Archive for April 15th, 2005

Yes Man Says No to US treatment of Cuba

From Prensa Latina:

’’World rock legend Rick Wakeman, keyboardist for super bands like Yes and Black Sabbath, joined a call to defend Cuba against the US attacks, together with over 4,000 other glitterati and public figures.’’

You have to laugh. Perhaps unfortunately for Cuba, though, George Bush’s iPod didn’t seem to have much room for theatrical and faintly ludicrous prog-rockers.

On a more sober note Ian Gibson, British Labour MP writes in the Guardian:

There are significant human rights problems in Cuba and it would be ridiculous to pretend otherwise. The question is whether concerns about Cuban human rights merit the treatment they receive at the commission – and whether the US has any moral authority to impose its will.

Cuba is the only country in the world subjected annually to a resolution condemning its human rights record. Despite the fact that Cuba’s record is exemplary compared with, say, US allies such as Colombia or Saudi Arabia, these countries are not subject to US-sponsored condemnation. So biased is the tactic that in order to get the resolution passed, the US ritually resorts to economic blackmail. By threatening to withdraw aid, by offering loans, or by bullying, the US bends countries to its will. Even so, last year the resolution only squeaked through by one vote.

The absence of moral authority is surely the key issue here. By failing to address its own human rights record and that of its allies, the very importance of human rights is diminished. And given its own record on human rights abuses in Cuba, it reminds one of the old Tom Jones story about meeting Elvis, when the King was showing off his Drug Enforcement Agency badge that Richard Nixon had given him. Jones The Voice asked him how he was going to arrest himself.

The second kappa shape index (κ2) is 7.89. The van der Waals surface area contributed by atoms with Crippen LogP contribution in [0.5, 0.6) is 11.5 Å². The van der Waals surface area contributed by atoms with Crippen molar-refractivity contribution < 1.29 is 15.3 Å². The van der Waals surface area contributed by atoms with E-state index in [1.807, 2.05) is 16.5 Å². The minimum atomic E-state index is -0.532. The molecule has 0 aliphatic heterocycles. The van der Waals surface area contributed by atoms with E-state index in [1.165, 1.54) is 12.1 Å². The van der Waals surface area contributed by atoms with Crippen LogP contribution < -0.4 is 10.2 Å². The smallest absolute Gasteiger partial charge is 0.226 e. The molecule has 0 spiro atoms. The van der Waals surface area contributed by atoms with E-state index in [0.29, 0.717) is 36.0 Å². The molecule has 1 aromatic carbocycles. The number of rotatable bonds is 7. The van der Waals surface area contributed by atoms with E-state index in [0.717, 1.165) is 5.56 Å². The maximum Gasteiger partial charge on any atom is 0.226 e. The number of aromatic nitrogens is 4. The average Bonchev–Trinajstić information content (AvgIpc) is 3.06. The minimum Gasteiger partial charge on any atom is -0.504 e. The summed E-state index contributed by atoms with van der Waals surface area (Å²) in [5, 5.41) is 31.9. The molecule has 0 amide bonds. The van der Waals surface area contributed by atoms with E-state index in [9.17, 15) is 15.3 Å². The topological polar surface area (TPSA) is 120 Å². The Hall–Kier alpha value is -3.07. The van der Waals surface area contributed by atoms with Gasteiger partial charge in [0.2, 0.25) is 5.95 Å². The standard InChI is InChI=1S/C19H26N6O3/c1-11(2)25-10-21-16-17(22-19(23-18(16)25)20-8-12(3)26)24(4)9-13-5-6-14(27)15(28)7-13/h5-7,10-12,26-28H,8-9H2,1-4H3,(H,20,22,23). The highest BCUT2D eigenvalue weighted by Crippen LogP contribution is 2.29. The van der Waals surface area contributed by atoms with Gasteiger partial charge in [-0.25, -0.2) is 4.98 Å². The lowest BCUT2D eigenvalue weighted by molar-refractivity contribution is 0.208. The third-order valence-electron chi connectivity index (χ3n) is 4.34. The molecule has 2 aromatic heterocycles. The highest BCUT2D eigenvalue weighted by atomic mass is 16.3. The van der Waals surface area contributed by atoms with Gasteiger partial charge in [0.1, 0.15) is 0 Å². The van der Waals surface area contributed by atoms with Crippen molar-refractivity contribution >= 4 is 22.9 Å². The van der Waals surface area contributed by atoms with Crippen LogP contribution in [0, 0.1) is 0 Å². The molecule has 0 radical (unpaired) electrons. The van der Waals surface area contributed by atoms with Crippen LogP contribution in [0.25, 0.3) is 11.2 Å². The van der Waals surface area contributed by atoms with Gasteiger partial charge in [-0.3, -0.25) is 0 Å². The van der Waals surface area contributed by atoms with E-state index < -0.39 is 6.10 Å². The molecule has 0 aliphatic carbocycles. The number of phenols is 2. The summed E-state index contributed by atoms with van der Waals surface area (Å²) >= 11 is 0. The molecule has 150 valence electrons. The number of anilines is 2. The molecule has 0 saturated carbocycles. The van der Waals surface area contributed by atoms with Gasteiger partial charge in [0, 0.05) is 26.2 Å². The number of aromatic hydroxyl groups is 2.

While US stance on Cuba may go down well at home, especially among Cuban ex-pats and those who would see the world in terms of axes of evil, it exemplifies for many in other parts of the world what they consider to be US blind imperial hubris and hypocrisy. And the consequences of that will entail more than just retreads of Tales From Topographic Oceans.

Britain in pre-election asylum hysteria shocker!

Here, here, and, sure why not, here.

From the Times article:

‘Meguerba and Bourgass had not been planning mass murder but a campaign which could have created hysteria.’

Of course, they certainly didn’t succeed there. No sir.

The Currant Bun spoke with Scotland Yard’s ‘top anti-terror cop Peter Clarke’:

”He described Bourgass’s plot as “hugely serious”. And he said there was no doubt he was a “dedicated and highly dangerous terrorist”.

Mr Clarke added: “The impact on the public, if he had succeeded, is incalculable.”
Chillingly [perhaps shining a torch upwards on his face], the cop warned: “What we must remember is there are others of his ilk.””

Of his ilk? One wonders what ‘ilk’ that might be. Asylum Seeker, Failed Asylum Seeker, Algerian, Muslim etc. etc. Or maybe he means strange loner. Gareth Peirce, via the BBC:

“There was never any ricin, there were no poisons made. There seems to be a pathetic, clumsy, amateurish attempt to make some by a man who was conceded, I think by all, to be a difficult, anti-social loner,” she said.
“But I think one also has to consider how was it that all of us in this country were allowed to believe that there was ricin. That there was a substantial plot. That it wasn’t an individualist, tiny, failed attempt.”

Update: Michael Howard blames PM for fuelling asylum hysteria. Well, that would be one way of putting it, I suppose.

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April 2005
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